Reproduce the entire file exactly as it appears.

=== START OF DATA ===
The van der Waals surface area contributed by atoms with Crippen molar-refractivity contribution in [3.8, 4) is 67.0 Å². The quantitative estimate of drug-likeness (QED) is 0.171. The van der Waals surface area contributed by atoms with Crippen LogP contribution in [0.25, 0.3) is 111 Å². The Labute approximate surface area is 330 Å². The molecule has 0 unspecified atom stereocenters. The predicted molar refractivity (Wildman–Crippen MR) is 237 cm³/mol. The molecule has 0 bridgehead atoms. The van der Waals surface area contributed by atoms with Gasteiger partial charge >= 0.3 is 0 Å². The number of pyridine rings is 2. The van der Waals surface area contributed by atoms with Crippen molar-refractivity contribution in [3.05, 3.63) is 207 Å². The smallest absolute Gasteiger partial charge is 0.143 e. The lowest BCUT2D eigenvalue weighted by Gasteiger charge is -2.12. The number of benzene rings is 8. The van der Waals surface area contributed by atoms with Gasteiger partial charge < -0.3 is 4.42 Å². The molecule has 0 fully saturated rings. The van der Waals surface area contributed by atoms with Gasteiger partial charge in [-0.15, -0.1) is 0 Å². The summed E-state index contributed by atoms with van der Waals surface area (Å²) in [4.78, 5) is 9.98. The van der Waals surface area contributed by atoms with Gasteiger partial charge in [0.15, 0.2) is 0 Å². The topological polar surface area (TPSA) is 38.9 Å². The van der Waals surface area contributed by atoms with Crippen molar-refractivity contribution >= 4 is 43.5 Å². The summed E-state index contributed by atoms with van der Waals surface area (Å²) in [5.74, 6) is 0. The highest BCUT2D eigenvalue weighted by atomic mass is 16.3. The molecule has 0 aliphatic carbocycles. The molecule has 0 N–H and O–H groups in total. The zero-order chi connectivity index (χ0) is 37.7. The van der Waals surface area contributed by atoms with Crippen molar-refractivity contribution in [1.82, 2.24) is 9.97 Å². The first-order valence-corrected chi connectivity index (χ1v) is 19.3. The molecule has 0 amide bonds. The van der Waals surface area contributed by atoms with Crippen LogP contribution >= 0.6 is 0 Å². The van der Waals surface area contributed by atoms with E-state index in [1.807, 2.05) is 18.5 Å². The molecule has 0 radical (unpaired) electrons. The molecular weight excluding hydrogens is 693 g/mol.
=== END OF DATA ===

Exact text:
The van der Waals surface area contributed by atoms with Crippen molar-refractivity contribution in [3.8, 4) is 67.0 Å². The quantitative estimate of drug-likeness (QED) is 0.171. The van der Waals surface area contributed by atoms with Crippen LogP contribution in [0.25, 0.3) is 111 Å². The Labute approximate surface area is 330 Å². The molecule has 0 unspecified atom stereocenters. The predicted molar refractivity (Wildman–Crippen MR) is 237 cm³/mol. The molecule has 0 bridgehead atoms. The van der Waals surface area contributed by atoms with Gasteiger partial charge >= 0.3 is 0 Å². The number of pyridine rings is 2. The van der Waals surface area contributed by atoms with Crippen molar-refractivity contribution in [3.05, 3.63) is 207 Å². The smallest absolute Gasteiger partial charge is 0.143 e. The lowest BCUT2D eigenvalue weighted by Gasteiger charge is -2.12. The number of benzene rings is 8. The van der Waals surface area contributed by atoms with Gasteiger partial charge < -0.3 is 4.42 Å². The molecule has 0 fully saturated rings. The van der Waals surface area contributed by atoms with Gasteiger partial charge in [-0.15, -0.1) is 0 Å². The summed E-state index contributed by atoms with van der Waals surface area (Å²) in [4.78, 5) is 9.98. The van der Waals surface area contributed by atoms with Gasteiger partial charge in [0.15, 0.2) is 0 Å². The topological polar surface area (TPSA) is 38.9 Å². The van der Waals surface area contributed by atoms with Crippen molar-refractivity contribution >= 4 is 43.5 Å². The summed E-state index contributed by atoms with van der Waals surface area (Å²) in [5.74, 6) is 0. The highest BCUT2D eigenvalue weighted by atomic mass is 16.3. The molecule has 0 aliphatic carbocycles. The molecule has 0 N–H and O–H groups in total. The zero-order chi connectivity index (χ0) is 37.7. The van der Waals surface area contributed by atoms with Crippen molar-refractivity contribution in [1.82, 2.24) is 9.97 Å². The first-order valence-corrected chi connectivity index (χ1v) is 19.3. The molecule has 0 amide bonds. The van der Waals surface area contributed by atoms with Crippen LogP contribution >= 0.6 is 0 Å². The van der Waals surface area contributed by atoms with E-state index in [1.807, 2.05) is 18.5 Å². The molecule has 0 radical (unpaired) electrons. The molecular weight excluding hydrogens is 693 g/mol.